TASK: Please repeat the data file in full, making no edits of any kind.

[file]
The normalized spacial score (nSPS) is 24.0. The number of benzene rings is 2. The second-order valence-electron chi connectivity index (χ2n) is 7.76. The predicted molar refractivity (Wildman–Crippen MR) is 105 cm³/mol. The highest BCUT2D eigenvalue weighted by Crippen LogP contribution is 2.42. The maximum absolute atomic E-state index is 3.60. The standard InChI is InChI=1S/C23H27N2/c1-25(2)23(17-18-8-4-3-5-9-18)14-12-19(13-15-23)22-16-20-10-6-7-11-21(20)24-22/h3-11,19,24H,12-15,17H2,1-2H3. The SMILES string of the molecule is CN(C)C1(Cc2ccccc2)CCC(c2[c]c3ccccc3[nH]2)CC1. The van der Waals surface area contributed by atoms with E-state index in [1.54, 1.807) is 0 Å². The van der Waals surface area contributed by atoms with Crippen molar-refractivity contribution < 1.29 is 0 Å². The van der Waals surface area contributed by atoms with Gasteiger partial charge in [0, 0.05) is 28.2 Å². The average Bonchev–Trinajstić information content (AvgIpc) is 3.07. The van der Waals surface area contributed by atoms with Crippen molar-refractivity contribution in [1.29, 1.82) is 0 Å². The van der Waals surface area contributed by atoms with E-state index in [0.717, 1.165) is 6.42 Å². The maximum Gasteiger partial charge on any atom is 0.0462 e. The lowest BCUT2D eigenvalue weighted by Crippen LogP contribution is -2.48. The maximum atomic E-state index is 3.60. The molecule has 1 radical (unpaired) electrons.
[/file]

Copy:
The normalized spacial score (nSPS) is 24.0. The number of benzene rings is 2. The second-order valence-electron chi connectivity index (χ2n) is 7.76. The predicted molar refractivity (Wildman–Crippen MR) is 105 cm³/mol. The highest BCUT2D eigenvalue weighted by Crippen LogP contribution is 2.42. The maximum absolute atomic E-state index is 3.60. The standard InChI is InChI=1S/C23H27N2/c1-25(2)23(17-18-8-4-3-5-9-18)14-12-19(13-15-23)22-16-20-10-6-7-11-21(20)24-22/h3-11,19,24H,12-15,17H2,1-2H3. The SMILES string of the molecule is CN(C)C1(Cc2ccccc2)CCC(c2[c]c3ccccc3[nH]2)CC1. The van der Waals surface area contributed by atoms with E-state index in [1.54, 1.807) is 0 Å². The van der Waals surface area contributed by atoms with Crippen molar-refractivity contribution < 1.29 is 0 Å². The van der Waals surface area contributed by atoms with Gasteiger partial charge in [0, 0.05) is 28.2 Å². The average Bonchev–Trinajstić information content (AvgIpc) is 3.07. The van der Waals surface area contributed by atoms with Crippen molar-refractivity contribution in [1.29, 1.82) is 0 Å². The van der Waals surface area contributed by atoms with E-state index in [0.717, 1.165) is 6.42 Å². The maximum Gasteiger partial charge on any atom is 0.0462 e. The lowest BCUT2D eigenvalue weighted by Crippen LogP contribution is -2.48. The maximum atomic E-state index is 3.60. The molecule has 1 radical (unpaired) electrons.